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Container ships are ocean going ships which are specifically designed to handle shipping containers, giant metal boxes which usually measure 40 feet (12 meters) long. Shipping containers can contain a wide variety of dry goods items to be shipped all over the world including foods, textiles, and electronics. The idea of containerizing products for shipping was conceived in the twentieth century, when shipping companies realized that shipping products in giant containers was more efficient. In the 1950s, the technique was perfected, and by the end of the century, container ships were moving millions of tons of goods all over the planet.
Early container ships were designed to be loaded with railway boxcars. The boxcars could be moved directly into the shipping yard on wheels, and then lifted onto the ship with cranes. At the other end, the boxcars could be put back onto the tracks and moved to their final destination. In the 1950s, Malcolm McLean, who founded McLean Trucking and later moved into shipping, refined the technique, moving just the container onto the ship, rather than the container and the wheeled chassis used to support it. This eliminated wasted space on ships, and also paved the way to the development of container ships, which are designed to have maximum space efficiency for containers of a uniform size.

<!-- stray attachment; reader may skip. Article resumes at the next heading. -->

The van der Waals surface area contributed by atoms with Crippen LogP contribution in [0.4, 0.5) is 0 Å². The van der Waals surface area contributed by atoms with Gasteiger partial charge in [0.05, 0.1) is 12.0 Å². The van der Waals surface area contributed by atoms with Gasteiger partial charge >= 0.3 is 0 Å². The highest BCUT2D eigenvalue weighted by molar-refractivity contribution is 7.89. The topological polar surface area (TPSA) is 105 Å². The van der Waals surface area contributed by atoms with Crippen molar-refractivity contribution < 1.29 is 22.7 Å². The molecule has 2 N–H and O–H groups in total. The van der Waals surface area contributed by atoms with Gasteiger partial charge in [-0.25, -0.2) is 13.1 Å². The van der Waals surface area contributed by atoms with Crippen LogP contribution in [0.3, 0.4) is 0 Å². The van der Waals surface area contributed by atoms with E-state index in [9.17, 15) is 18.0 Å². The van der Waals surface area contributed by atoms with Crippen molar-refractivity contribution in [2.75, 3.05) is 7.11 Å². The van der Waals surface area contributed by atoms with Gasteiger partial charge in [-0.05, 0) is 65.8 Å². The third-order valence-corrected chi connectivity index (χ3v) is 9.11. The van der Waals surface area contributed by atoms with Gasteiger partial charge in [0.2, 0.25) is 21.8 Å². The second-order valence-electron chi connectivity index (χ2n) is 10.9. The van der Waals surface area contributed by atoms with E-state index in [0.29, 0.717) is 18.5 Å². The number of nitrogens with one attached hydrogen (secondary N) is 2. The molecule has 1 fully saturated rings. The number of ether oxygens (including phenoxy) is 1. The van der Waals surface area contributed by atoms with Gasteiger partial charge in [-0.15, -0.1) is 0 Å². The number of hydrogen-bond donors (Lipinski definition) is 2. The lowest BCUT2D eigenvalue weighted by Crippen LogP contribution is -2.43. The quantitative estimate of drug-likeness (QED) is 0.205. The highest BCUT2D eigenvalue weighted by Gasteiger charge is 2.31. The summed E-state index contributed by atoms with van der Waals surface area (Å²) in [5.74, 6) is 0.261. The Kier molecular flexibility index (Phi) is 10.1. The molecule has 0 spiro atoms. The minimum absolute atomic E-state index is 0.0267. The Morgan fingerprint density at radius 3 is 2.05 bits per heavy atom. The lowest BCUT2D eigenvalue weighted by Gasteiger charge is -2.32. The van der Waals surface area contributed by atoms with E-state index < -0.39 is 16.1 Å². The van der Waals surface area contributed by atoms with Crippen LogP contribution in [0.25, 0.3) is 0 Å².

Usually, the storage space of container ships is measured in terms of Twenty-foot (6 meters) Equivalent Units (TEUs). Most shipping containers come in lengths of either 20 or 40 feet, meaning that the ship can be efficiently packed to capacity with a collection of shipping containers. On small container ships, rigging equipment is attached to the ship so that it can be loaded or unloaded anywhere. On larger container ships, the ship has no rigging equipment, and must be docked in specific ports with cranes that are capable of working with the very large ship.
When preparing goods for transportation on container ships, the packaging company clearly labels its shipping containers, often attaching electronic tags to track them with. The contents of a container are listed on a manifest, and containers are loaded so that containers going to different destinations are stacked together on the ship, allowing for rapid unloading at the end destination. The shipping containers can be placed on railway flatcars or onto specially designed trucks to get to and from the shipping yard, and to their ultimate destinations.
Like other very large ships, container ships carry a certain amount of risk for their owners. The highly valuable cargo is usually insured against loss of the ship to weather or piracy. Container ships are very slow and difficult to maneuver, requiring special skills on the part of the crews that run them to make efficient time from port to port. In addition, the contents of shipping containers can be damaged, and it is important for crane operators to be well trained and conscientious about the products that they are handling. Container ships also have environmental impacts, especially on smaller harbors that must be dredged to accommodate them. Dredging is damaging to the marine environment, and this has been raised as a concern by environmental organizations which are worried about the proliferation of container shipping.
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